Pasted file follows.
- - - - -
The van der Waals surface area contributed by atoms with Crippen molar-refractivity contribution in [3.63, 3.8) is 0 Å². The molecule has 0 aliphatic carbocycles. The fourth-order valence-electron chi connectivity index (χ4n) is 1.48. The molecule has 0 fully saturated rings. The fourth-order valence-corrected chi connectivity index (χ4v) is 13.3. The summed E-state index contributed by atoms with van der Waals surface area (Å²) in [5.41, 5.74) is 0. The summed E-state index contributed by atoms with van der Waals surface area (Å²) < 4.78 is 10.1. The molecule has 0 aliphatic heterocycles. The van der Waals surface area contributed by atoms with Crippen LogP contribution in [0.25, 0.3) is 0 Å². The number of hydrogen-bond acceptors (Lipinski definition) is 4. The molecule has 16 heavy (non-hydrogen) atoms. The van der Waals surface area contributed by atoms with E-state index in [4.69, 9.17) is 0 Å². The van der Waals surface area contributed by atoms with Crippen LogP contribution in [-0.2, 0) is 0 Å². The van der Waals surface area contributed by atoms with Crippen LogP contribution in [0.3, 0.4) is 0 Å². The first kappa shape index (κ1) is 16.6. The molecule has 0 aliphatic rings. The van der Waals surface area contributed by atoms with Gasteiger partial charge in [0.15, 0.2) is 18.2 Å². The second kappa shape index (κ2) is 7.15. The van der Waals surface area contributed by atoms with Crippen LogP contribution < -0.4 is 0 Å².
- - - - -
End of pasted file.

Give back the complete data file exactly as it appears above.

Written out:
The van der Waals surface area contributed by atoms with Crippen molar-refractivity contribution in [3.63, 3.8) is 0 Å². The molecule has 0 aliphatic carbocycles. The fourth-order valence-electron chi connectivity index (χ4n) is 1.48. The molecule has 0 fully saturated rings. The fourth-order valence-corrected chi connectivity index (χ4v) is 13.3. The summed E-state index contributed by atoms with van der Waals surface area (Å²) in [5.41, 5.74) is 0. The summed E-state index contributed by atoms with van der Waals surface area (Å²) < 4.78 is 10.1. The molecule has 0 aliphatic heterocycles. The van der Waals surface area contributed by atoms with Crippen LogP contribution in [0.25, 0.3) is 0 Å². The number of hydrogen-bond acceptors (Lipinski definition) is 4. The molecule has 16 heavy (non-hydrogen) atoms. The van der Waals surface area contributed by atoms with E-state index in [4.69, 9.17) is 0 Å². The van der Waals surface area contributed by atoms with Crippen LogP contribution in [-0.2, 0) is 0 Å². The van der Waals surface area contributed by atoms with Crippen LogP contribution in [0.3, 0.4) is 0 Å². The first kappa shape index (κ1) is 16.6. The molecule has 0 aliphatic rings. The van der Waals surface area contributed by atoms with Gasteiger partial charge in [0.15, 0.2) is 18.2 Å². The second kappa shape index (κ2) is 7.15. The van der Waals surface area contributed by atoms with Crippen LogP contribution < -0.4 is 0 Å².